Anthony S. Guardino ()
Many local governments (and residents) prefer property owners living in their communities rather than tenants. This is not a new concern. Disputes between municipal officials and renters, whether for the short-term or over a more extended period, have long preceded the recent public battles over Airbnb and other online marketplaces and homestay networks. In many cases, courts have resolved the issues in important rulings.
This column explores a number of the significant New York court decisions that help to establish a framework for analyzing the validity of zoning restrictions and the conditions imposed by local governments on permits and variances when rental units are involved.
Consider the decisions by the Appellate Division, Second Department, in Blue Island Dev. v. Town of Hempstead, 131 A.D.3d 497 (2d Dept. 2015), and Blue Island Dev. v. Town of Hempstead, 143 A.D.3d 656 (2d Dept. 2016).
The underlying dispute arose when Blue Island Development and Posillico Development Company at Harbor Island, purchased land in the town of Hempstead on Long Island that formerly had been used as an oil storage facility. The developers intended to remediate the environmental contamination and develop the property into 172 waterfront condominium units.
The town approved their request for a change in the property’s zoning but imposed a restrictive covenant on the property that required, among other things, that the developers sell all of the units in the proposed development as condominiums. The covenant permitted any subsequent owners of the units to lease the units to the extent otherwise permissible under town law.
On the request of the developers, the town subsequently modified the restriction to permit them to lease up to 17 of the 172 units for five years after the issuance of the certificate of occupancy or until the delivery of title to the 155th unit, whichever occurred first. The town, however, denied the developers’ later request to further modify the restriction to permit them to sell 32 units and maintain the remaining 140 units as rentals.
The developers then sued the town, challenging the validity of the town’s restriction on their renting the units.
In its 2015 decision, the Second Department explained that the power to zone was “not a general police power, but a power to regulate land use.” It cited the “fundamental rule” that zoning essentially deals “with land use and not with the person who owns or occupies it.”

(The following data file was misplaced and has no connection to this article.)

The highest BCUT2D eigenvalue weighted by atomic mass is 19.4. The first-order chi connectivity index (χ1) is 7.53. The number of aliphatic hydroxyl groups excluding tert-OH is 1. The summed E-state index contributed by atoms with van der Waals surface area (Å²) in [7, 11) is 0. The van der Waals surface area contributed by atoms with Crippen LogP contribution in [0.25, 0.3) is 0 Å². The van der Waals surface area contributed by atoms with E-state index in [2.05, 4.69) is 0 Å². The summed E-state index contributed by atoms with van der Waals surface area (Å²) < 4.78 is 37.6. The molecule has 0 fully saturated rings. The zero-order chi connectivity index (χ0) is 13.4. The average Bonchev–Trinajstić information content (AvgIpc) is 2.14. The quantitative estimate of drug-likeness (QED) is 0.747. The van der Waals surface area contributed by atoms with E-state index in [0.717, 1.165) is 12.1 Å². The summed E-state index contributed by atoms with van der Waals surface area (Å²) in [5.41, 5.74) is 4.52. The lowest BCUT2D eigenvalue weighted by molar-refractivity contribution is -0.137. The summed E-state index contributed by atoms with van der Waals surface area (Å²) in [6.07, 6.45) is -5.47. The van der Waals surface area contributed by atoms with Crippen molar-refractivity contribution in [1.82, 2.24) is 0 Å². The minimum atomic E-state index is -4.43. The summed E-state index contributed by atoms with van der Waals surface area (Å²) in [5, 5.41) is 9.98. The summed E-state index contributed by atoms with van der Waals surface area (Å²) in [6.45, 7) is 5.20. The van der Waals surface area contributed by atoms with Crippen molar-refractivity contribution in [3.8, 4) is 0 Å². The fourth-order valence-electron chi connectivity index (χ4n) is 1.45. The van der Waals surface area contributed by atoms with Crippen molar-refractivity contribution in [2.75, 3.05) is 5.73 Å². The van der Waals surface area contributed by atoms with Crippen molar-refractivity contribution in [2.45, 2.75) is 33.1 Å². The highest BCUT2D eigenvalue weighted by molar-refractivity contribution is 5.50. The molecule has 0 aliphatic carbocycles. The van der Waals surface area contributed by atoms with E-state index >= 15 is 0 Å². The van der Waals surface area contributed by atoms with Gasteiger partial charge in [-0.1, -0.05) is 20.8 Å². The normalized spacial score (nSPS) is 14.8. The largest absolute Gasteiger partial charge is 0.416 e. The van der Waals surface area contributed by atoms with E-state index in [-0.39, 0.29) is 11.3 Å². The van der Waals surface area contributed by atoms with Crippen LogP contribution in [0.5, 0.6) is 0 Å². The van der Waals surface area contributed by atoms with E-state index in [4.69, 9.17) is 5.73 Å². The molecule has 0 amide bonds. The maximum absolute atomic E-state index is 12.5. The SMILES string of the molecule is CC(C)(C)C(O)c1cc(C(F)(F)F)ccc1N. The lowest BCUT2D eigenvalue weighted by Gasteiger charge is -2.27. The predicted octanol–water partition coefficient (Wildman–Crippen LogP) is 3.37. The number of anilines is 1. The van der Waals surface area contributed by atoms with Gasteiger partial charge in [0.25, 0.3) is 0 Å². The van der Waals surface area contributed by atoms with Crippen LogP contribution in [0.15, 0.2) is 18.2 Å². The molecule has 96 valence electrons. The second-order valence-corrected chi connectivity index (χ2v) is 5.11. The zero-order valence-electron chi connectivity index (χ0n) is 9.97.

It then found that the developers had sufficiently alleged that the restrictive covenant was improper because it regulated their “ability as the owner of the property to rent the units rather than the use of the land itself.” In the view of the court, particularly in light of the provision in the restrictive covenant permitting future owners to lease units in the development, the covenant had “no substantial relation to…the public health, safety, morals or general welfare” and the Supreme Court, Nassau County, had properly declined to dismiss the developers’ cause of action seeking to declare the covenant invalid.
The Second Department’s 2016 decision easily followed from its 2015 ruling. In 2016, it agreed with the developers that the restrictive covenant was unenforceable because it was of “no actual and substantial benefit” to the town.
The key lesson that can be taken from the Blue Island cases is that a restrictive covenant imposed as part of a zoning change limiting the ability of a developer to rent units in a multi-family development is unenforceable. This does not mean, however, that all rent-versus-own limitations are invalid.
Nearly 30 years ago, in 1988, the Second Department decided Kasper v. Town of Brookhaven, 142 A.D.2d 213 (2d Dept. 1988).
This case involved a challenge to a local law adopted in the Long Island town of Brookhaven providing for the issuance of a limited number of permits allowing the creation and maintenance of accessory rental apartments within owner-occupied single-family homes.
A property owner who did not live in the home he owned asserted that the law drew an irrational distinction between owners who occupied their homes and those who did not, and that it impermissibly regulated the users of the property rather than the use of property.
The Second Department was not persuaded.